This section will describe the legalities of a private person in Germany – on a general basis.
This section will introduce you to the most important types of insurances for private needs: social security. While some insurances are mandatory (car = Kfz-Haftpflichtversicherung, health = Krankenversicherung, professional liability [for chambered professions, like lawyers / physicians] = Vermögenschadenhaftpflichtversicherung, etc.), most of them are voluntary.
The wording "social security (= soziale Sicherheit)" is not common in Germany. Germans would more typically mention or speak of Sozialverischerung in day-to-day discussions. In other words, when referring to old-age pensions Germans speak of "Rentenversicherung" or relating to precaution for old-age pensions "Rentenvorsorge".
People employed in Germany have to contribute to four principal social insurance schemes. The contribution is generally paid half by the employer and half by the employee. This also includes trainees and members of the armed forces and civil service. The exact contributions are:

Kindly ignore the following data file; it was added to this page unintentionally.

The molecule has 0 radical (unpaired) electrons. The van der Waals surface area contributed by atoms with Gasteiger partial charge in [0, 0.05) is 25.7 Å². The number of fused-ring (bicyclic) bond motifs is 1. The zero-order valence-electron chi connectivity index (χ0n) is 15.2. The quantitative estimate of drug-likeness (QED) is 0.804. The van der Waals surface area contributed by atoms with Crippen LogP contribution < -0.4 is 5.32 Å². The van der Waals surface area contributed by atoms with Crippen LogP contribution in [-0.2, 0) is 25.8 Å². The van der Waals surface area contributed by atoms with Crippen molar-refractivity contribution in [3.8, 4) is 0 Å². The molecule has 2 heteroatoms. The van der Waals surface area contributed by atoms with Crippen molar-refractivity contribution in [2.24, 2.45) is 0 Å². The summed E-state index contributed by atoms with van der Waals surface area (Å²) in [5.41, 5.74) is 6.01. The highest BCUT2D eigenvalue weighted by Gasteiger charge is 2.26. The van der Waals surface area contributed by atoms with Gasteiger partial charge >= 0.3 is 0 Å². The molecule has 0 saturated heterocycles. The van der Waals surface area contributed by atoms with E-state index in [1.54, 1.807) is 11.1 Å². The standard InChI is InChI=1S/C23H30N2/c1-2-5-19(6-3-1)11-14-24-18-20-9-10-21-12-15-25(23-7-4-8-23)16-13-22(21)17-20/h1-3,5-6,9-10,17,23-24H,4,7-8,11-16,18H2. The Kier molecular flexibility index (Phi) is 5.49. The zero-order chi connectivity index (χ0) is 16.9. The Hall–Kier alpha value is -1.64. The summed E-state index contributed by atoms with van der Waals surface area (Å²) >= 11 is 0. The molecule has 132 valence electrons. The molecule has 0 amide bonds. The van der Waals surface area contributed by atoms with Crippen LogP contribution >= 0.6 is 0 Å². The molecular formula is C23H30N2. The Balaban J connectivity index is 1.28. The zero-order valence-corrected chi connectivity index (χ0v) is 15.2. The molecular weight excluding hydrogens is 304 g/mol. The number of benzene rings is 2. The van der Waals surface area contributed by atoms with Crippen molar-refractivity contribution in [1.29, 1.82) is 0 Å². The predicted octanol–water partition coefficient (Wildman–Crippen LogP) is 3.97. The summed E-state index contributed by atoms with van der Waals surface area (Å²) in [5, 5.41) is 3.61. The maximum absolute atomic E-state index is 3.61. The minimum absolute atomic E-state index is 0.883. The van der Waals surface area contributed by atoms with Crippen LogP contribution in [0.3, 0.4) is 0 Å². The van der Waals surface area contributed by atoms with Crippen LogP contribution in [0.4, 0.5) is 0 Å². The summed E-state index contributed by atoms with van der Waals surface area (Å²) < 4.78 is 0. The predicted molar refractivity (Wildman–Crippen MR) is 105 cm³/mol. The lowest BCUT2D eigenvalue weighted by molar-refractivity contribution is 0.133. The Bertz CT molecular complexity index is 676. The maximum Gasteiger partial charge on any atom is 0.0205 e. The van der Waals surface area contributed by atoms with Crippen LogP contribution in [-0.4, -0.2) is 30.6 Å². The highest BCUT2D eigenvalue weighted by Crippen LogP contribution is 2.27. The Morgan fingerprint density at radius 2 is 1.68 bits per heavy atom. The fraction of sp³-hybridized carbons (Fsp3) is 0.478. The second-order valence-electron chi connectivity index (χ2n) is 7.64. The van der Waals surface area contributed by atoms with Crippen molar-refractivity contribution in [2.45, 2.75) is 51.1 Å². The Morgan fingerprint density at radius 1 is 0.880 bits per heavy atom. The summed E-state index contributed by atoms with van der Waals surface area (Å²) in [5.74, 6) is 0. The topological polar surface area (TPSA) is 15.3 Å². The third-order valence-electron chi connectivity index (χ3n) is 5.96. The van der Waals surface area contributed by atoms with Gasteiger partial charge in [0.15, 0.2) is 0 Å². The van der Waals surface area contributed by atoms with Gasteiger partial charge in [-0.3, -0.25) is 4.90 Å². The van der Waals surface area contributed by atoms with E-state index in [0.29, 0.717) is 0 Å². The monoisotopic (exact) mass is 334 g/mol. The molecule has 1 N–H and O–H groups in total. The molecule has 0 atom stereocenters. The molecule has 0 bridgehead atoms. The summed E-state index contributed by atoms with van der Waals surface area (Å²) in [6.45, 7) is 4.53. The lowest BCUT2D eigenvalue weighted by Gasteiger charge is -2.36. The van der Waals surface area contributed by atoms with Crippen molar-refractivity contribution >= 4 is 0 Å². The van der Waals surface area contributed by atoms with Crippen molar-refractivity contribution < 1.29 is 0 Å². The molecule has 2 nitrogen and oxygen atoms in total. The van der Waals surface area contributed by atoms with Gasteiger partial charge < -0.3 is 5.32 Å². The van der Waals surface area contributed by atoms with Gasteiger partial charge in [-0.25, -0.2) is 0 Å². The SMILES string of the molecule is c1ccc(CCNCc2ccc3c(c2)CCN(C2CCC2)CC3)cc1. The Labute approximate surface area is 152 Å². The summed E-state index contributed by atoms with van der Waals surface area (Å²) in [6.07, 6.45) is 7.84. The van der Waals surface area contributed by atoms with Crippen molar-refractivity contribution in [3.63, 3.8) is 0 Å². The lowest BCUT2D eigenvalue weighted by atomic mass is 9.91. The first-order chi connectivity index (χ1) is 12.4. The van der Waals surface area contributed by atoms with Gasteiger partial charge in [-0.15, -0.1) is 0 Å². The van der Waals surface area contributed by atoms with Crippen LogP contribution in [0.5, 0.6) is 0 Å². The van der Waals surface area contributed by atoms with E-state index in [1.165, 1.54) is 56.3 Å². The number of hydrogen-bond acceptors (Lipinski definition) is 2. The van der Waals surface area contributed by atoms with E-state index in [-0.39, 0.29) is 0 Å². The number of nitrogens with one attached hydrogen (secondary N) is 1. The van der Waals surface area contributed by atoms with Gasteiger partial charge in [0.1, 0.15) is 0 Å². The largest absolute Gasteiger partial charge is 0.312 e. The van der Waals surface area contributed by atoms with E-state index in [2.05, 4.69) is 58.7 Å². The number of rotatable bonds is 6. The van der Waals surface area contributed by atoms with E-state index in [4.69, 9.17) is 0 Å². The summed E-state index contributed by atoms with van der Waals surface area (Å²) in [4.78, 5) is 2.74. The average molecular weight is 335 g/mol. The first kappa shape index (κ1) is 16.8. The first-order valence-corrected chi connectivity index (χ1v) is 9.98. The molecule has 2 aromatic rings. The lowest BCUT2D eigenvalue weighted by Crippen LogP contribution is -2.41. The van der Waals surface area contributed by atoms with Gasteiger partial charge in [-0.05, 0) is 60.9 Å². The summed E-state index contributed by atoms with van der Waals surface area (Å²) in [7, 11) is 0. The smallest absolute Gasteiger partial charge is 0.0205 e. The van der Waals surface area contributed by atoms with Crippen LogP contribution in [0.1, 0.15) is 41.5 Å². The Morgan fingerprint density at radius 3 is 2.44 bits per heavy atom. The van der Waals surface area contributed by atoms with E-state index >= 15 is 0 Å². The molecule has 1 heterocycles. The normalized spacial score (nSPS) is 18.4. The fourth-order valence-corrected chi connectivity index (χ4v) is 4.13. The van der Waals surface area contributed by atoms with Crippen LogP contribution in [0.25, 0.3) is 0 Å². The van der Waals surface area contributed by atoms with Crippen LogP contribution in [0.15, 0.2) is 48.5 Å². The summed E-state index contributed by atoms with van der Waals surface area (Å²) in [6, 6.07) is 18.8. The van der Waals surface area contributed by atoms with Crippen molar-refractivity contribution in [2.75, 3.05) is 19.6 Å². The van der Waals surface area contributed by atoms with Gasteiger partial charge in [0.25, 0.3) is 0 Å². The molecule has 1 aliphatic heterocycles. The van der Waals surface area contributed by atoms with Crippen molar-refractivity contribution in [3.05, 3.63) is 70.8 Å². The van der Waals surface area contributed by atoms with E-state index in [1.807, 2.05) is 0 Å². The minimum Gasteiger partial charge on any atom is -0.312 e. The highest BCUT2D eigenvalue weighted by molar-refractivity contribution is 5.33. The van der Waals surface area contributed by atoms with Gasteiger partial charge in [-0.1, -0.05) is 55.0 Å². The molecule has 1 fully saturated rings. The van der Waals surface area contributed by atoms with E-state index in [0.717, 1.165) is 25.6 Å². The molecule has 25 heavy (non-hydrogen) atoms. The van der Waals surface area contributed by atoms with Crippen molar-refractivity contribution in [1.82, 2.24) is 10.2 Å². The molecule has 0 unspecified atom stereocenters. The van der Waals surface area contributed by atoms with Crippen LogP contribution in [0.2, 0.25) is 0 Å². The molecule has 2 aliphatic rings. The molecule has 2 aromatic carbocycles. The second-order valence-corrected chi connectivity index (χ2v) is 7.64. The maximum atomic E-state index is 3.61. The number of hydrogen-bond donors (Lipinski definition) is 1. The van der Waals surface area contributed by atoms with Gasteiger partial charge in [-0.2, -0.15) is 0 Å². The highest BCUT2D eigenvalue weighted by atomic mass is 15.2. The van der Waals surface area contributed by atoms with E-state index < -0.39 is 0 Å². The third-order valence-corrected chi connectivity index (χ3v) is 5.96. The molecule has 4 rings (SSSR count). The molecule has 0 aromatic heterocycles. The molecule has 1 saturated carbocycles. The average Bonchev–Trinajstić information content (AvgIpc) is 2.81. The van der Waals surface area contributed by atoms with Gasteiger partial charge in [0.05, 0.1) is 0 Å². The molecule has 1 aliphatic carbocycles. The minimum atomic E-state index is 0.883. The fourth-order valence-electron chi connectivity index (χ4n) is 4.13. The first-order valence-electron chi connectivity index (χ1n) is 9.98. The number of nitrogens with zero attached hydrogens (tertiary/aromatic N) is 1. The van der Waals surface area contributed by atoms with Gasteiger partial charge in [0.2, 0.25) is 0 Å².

|1.||Rentenversicherung (old-age pension insurance):||18.7%|
|2.||Arbeitslosenversicherung (unemployment insurance:||3.0%|
|3.1.||Pflegeversicherung (nursing care insurance:
true for persons under 23 or if older with kids on the tax card
|3.2.||Pflegeversicherung (nursing care insurance:
for everybody else
|4.||Krankenversicherung (health insurance):||14.9%|
A "must have" is private liability insurance to cover the risk of slipping on a banana peel. It costs a penny's worth and covers millions.
Otherwise, legal insurances are nice to have, if you are somewhat shaky with your nerves when a lawyer is needed or when a matter is to go to court. There all kinds of legal insurances on the market. Be sure that it covers "administrative law (Verwaltungsrechtschutz). Consider that from a legal understanding, immigration law is administrative law.
This section is all about taxation of private persons. You will find here also some information on child and parental benefits. This might sound illogical for you. However, the German lawgiver decided to structure these benefits inside tax law.